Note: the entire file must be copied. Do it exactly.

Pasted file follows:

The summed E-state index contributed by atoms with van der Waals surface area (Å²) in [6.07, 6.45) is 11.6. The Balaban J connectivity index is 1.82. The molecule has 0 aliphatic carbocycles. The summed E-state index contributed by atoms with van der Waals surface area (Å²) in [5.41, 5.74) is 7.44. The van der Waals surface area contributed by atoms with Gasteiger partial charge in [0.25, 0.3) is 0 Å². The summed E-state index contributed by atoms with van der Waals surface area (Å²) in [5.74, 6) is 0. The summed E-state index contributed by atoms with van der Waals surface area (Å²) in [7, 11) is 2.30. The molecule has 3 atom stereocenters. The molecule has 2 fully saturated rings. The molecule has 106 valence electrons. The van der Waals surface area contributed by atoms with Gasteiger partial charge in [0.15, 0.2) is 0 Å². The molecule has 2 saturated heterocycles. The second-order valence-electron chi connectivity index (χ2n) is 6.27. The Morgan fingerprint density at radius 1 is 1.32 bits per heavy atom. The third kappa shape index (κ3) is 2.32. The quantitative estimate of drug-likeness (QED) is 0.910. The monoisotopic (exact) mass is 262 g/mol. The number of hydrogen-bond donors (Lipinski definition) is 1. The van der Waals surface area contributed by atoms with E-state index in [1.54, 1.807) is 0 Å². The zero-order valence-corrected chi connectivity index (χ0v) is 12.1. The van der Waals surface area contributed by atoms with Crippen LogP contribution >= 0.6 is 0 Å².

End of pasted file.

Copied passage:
The summed E-state index contributed by atoms with van der Waals surface area (Å²) in [6.07, 6.45) is 11.6. The Balaban J connectivity index is 1.82. The molecule has 0 aliphatic carbocycles. The summed E-state index contributed by atoms with van der Waals surface area (Å²) in [5.41, 5.74) is 7.44. The van der Waals surface area contributed by atoms with Gasteiger partial charge in [0.25, 0.3) is 0 Å². The summed E-state index contributed by atoms with van der Waals surface area (Å²) in [5.74, 6) is 0. The summed E-state index contributed by atoms with van der Waals surface area (Å²) in [7, 11) is 2.30. The molecule has 3 atom stereocenters. The molecule has 2 fully saturated rings. The molecule has 106 valence electrons. The van der Waals surface area contributed by atoms with Gasteiger partial charge in [0.15, 0.2) is 0 Å². The molecule has 2 saturated heterocycles. The second-order valence-electron chi connectivity index (χ2n) is 6.27. The Morgan fingerprint density at radius 1 is 1.32 bits per heavy atom. The third kappa shape index (κ3) is 2.32. The quantitative estimate of drug-likeness (QED) is 0.910. The monoisotopic (exact) mass is 262 g/mol. The number of hydrogen-bond donors (Lipinski definition) is 1. The van der Waals surface area contributed by atoms with E-state index in [1.54, 1.807) is 0 Å². The zero-order valence-corrected chi connectivity index (χ0v) is 12.1. The van der Waals surface area contributed by atoms with Crippen LogP contribution >= 0.6 is 0 Å².